This is less a question of whether or not your local Materials Recovery Facility (MRF) can process these materials, and more about whether these materials can be processed at all. If the technology to recycle a particular material does not currently exist, or if it would be cost-prohibitive to attempt to take apart a large or intricate item in order to separate out the different recyclable materials, consider upcycling. When you upcycle an item, you can give it a new lease on life as the same or a similar product.
While it is helpful if you clean out your recyclables before placing them in your company’s recycling bin, most municipalities recognize what a burden washing out recyclables is on businesses and residents alike, and it is therefore not necessary to aggressively wash out recyclables, so long as you’ve scraped it mostly clean, and given it a quick rinse.
There Must be a Buyer
Many people forget that recycling is a business. Whenever I’m asked if a certain item can be recycled, my standard response is that almost anything is recyclable, so long as there is an end-buyer for it.
This end-buyer must be located a reasonable distance from the materials, as if they are too far away, the cost of procuring the materials will likely be prohibitive, and there’s a good chance that the company wishing to make the purchase will be able to procure the same type of raw material from somewhere closer to them.
When it comes to purchasing recycled materials through a sustainable supply chain this final point is especially important, as while procuring recycled materials to turn into new products is clearly a sustainable business practice, having this material shipped halfway across the world to get to you starts to negate these sustainable accolades.
It should also be noted that some commodities buyers will insist that the material is packaged correctly—they may want the material baled or compacted, instead of loose.
The Economics Must Work for the Processor
While the majority of single-stream Materials Recovery Facilities (MRFs) operating in the United States are automated, most have a manual sorting component that is largely fueled by a need to sort plastics. This means that when we’re considering what can be recycled it’s essential to take into account that there is a certain threshold in terms of critical mass that MRFs need to reach in order for them to economically recover a particular material.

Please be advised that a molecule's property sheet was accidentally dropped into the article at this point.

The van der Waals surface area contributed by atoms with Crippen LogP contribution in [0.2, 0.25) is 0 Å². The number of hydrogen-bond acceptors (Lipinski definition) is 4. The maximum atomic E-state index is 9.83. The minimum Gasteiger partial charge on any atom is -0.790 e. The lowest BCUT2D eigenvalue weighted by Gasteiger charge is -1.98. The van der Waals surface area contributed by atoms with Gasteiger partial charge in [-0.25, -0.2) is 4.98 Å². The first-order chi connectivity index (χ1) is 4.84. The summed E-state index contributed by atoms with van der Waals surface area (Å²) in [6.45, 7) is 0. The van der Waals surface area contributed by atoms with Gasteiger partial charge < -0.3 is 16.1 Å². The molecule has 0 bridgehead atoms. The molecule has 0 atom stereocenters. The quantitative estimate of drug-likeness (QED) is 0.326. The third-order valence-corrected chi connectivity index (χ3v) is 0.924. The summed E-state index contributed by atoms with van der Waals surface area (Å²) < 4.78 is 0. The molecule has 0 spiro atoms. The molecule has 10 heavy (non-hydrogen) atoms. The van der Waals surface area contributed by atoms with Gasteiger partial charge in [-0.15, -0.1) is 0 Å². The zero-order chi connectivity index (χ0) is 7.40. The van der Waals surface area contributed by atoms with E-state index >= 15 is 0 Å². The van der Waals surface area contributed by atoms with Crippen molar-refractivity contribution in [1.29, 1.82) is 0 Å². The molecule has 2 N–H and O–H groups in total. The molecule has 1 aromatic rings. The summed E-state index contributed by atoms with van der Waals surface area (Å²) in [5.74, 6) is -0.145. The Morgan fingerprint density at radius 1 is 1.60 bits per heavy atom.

Let’s take the example of polypropylene (PP, RIC #5), a recyclable plastic packaging material. Buyers of post-consumer polypropylene usually want it in baled form—it can be chopped, washed, heated, and pelletized so that it is ready to make into new products such as reusable lunch boxes, yogurt containers, margarine tubs, and soft drink bottle caps.
While polypropylene is widely used for packaging, traditionally not much of it has found its way into the stream of commodities that arrive at MRFs. (This is currently changing, with an increased focus on capturing polypropylene taking places in curbside recycling programs up and down the country.) If a MRF doesn’t get much polypropylene in its single stream feedstock, it may not make sense to recover it. If, for example, one polypropylene cup weighs 0.04 lbs, at current market prices for polypropylene (0.13$/lb) they would need at least 2,875 polypropylene cups to pass along the conveyor per hour in order to justify the hiring of an extra person to manually sort it at fifteen dollars an hour.
If anything below that number of pieces arrives at the MRF, then it would be better for them from an economic point of view to simply discard the polypropylene materials and pay the landfill disposal fee. MRF operators keep track of the composition of materials that they are sending to landfill, so if they see enough critical mass of a certain material that allows them to hire an additional worker and easily sort them, they do.
If you have any questions about what can be recycled in your area, please contact your city or municipality.
If you’re a business owner or representative and you’re interested in speaking with Rubicon about how we can help improve your company’s recycling efforts, you can reach out to me directly at firstname.lastname@example.org, or contact our sales team at (844) 479-1507.
Nick McCulloch is Senior Manager of Sustainability at Rubicon. To stay ahead of Rubicon’s announcements of new partnerships and collaborations around the world, be sure to follow us on LinkedIn, Facebook, and Twitter, or contact us today.